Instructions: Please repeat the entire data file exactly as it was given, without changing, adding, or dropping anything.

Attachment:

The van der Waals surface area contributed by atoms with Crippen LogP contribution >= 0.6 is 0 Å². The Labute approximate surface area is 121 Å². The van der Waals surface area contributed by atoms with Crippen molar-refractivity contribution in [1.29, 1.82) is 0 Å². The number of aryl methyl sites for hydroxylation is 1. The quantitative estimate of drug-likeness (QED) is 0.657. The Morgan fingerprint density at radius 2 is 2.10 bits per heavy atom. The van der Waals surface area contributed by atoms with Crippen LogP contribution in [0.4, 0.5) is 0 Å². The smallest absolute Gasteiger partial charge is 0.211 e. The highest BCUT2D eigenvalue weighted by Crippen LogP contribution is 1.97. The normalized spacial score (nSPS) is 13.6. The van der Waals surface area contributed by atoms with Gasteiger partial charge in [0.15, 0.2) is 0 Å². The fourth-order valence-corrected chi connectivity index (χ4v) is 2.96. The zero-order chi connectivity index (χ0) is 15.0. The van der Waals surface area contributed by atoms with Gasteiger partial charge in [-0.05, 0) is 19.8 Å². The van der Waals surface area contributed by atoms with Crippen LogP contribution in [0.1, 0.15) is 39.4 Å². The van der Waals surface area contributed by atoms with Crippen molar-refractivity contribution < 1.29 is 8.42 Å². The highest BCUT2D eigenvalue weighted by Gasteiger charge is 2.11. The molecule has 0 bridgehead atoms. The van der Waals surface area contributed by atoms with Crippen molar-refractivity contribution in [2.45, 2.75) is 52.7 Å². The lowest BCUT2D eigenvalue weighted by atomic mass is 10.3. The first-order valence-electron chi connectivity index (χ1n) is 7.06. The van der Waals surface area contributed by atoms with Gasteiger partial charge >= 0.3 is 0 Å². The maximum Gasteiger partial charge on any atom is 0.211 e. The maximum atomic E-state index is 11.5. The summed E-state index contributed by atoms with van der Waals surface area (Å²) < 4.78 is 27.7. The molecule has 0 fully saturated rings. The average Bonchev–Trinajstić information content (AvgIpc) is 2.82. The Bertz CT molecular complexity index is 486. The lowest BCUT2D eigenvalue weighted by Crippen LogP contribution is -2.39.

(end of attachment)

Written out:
The van der Waals surface area contributed by atoms with Crippen LogP contribution >= 0.6 is 0 Å². The Labute approximate surface area is 121 Å². The van der Waals surface area contributed by atoms with Crippen molar-refractivity contribution in [1.29, 1.82) is 0 Å². The number of aryl methyl sites for hydroxylation is 1. The quantitative estimate of drug-likeness (QED) is 0.657. The Morgan fingerprint density at radius 2 is 2.10 bits per heavy atom. The van der Waals surface area contributed by atoms with Crippen LogP contribution in [0.4, 0.5) is 0 Å². The smallest absolute Gasteiger partial charge is 0.211 e. The highest BCUT2D eigenvalue weighted by Crippen LogP contribution is 1.97. The normalized spacial score (nSPS) is 13.6. The van der Waals surface area contributed by atoms with Gasteiger partial charge in [0.15, 0.2) is 0 Å². The fourth-order valence-corrected chi connectivity index (χ4v) is 2.96. The zero-order chi connectivity index (χ0) is 15.0. The van der Waals surface area contributed by atoms with Gasteiger partial charge in [-0.05, 0) is 19.8 Å². The van der Waals surface area contributed by atoms with Crippen LogP contribution in [0.1, 0.15) is 39.4 Å². The van der Waals surface area contributed by atoms with Crippen molar-refractivity contribution < 1.29 is 8.42 Å². The highest BCUT2D eigenvalue weighted by Gasteiger charge is 2.11. The molecule has 0 bridgehead atoms. The van der Waals surface area contributed by atoms with Crippen molar-refractivity contribution in [2.45, 2.75) is 52.7 Å². The lowest BCUT2D eigenvalue weighted by atomic mass is 10.3. The first-order valence-electron chi connectivity index (χ1n) is 7.06. The van der Waals surface area contributed by atoms with Gasteiger partial charge >= 0.3 is 0 Å². The maximum Gasteiger partial charge on any atom is 0.211 e. The maximum atomic E-state index is 11.5. The summed E-state index contributed by atoms with van der Waals surface area (Å²) < 4.78 is 27.7. The molecule has 0 fully saturated rings. The average Bonchev–Trinajstić information content (AvgIpc) is 2.82. The Bertz CT molecular complexity index is 486. The lowest BCUT2D eigenvalue weighted by Crippen LogP contribution is -2.39.